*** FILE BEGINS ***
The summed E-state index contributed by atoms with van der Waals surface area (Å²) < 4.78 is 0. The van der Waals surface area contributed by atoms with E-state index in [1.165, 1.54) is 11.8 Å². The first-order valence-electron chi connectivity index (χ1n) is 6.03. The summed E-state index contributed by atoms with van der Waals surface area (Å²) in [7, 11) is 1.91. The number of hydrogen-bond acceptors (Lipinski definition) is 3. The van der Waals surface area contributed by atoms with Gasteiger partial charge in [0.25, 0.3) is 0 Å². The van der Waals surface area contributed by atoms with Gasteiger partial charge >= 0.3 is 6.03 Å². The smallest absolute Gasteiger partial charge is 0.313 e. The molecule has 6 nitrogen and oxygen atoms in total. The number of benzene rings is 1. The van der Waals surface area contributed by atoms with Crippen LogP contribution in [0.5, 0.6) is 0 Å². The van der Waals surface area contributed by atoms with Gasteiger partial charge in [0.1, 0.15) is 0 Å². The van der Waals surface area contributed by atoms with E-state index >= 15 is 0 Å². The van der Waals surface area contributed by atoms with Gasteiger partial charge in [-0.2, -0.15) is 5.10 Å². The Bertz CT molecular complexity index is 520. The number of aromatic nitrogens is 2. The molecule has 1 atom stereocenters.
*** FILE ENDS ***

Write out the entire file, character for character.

The summed E-state index contributed by atoms with van der Waals surface area (Å²) < 4.78 is 0. The van der Waals surface area contributed by atoms with E-state index in [1.165, 1.54) is 11.8 Å². The first-order valence-electron chi connectivity index (χ1n) is 6.03. The summed E-state index contributed by atoms with van der Waals surface area (Å²) in [7, 11) is 1.91. The number of hydrogen-bond acceptors (Lipinski definition) is 3. The van der Waals surface area contributed by atoms with Gasteiger partial charge in [0.25, 0.3) is 0 Å². The van der Waals surface area contributed by atoms with Gasteiger partial charge >= 0.3 is 6.03 Å². The smallest absolute Gasteiger partial charge is 0.313 e. The molecule has 6 nitrogen and oxygen atoms in total. The number of benzene rings is 1. The van der Waals surface area contributed by atoms with Crippen LogP contribution in [0.5, 0.6) is 0 Å². The van der Waals surface area contributed by atoms with Gasteiger partial charge in [0.1, 0.15) is 0 Å². The van der Waals surface area contributed by atoms with E-state index >= 15 is 0 Å². The van der Waals surface area contributed by atoms with Gasteiger partial charge in [-0.2, -0.15) is 5.10 Å². The Bertz CT molecular complexity index is 520. The number of aromatic nitrogens is 2. The molecule has 1 atom stereocenters.